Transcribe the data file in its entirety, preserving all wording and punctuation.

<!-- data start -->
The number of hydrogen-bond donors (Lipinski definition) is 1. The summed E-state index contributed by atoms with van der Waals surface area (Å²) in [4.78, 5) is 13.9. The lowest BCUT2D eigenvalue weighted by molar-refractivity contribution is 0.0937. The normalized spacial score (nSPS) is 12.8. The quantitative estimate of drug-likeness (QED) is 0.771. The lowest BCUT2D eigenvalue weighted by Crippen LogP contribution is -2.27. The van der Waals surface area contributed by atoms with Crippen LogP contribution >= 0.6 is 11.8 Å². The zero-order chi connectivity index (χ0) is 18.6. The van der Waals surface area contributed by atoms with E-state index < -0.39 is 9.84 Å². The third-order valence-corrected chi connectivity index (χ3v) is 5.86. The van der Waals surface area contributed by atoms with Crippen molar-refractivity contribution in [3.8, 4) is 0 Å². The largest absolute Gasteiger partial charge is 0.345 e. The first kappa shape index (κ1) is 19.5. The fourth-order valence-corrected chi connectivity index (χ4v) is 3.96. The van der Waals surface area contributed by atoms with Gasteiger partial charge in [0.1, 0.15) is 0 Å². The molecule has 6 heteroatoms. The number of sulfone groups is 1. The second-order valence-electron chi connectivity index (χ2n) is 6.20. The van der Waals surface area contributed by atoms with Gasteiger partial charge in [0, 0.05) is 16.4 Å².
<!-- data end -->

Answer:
The number of hydrogen-bond donors (Lipinski definition) is 1. The summed E-state index contributed by atoms with van der Waals surface area (Å²) in [4.78, 5) is 13.9. The lowest BCUT2D eigenvalue weighted by molar-refractivity contribution is 0.0937. The normalized spacial score (nSPS) is 12.8. The quantitative estimate of drug-likeness (QED) is 0.771. The lowest BCUT2D eigenvalue weighted by Crippen LogP contribution is -2.27. The van der Waals surface area contributed by atoms with Crippen LogP contribution >= 0.6 is 11.8 Å². The zero-order chi connectivity index (χ0) is 18.6. The van der Waals surface area contributed by atoms with E-state index < -0.39 is 9.84 Å². The third-order valence-corrected chi connectivity index (χ3v) is 5.86. The van der Waals surface area contributed by atoms with Crippen molar-refractivity contribution in [3.8, 4) is 0 Å². The largest absolute Gasteiger partial charge is 0.345 e. The first kappa shape index (κ1) is 19.5. The fourth-order valence-corrected chi connectivity index (χ4v) is 3.96. The van der Waals surface area contributed by atoms with Gasteiger partial charge in [0.1, 0.15) is 0 Å². The molecule has 6 heteroatoms. The number of sulfone groups is 1. The second-order valence-electron chi connectivity index (χ2n) is 6.20. The van der Waals surface area contributed by atoms with Gasteiger partial charge in [0, 0.05) is 16.4 Å².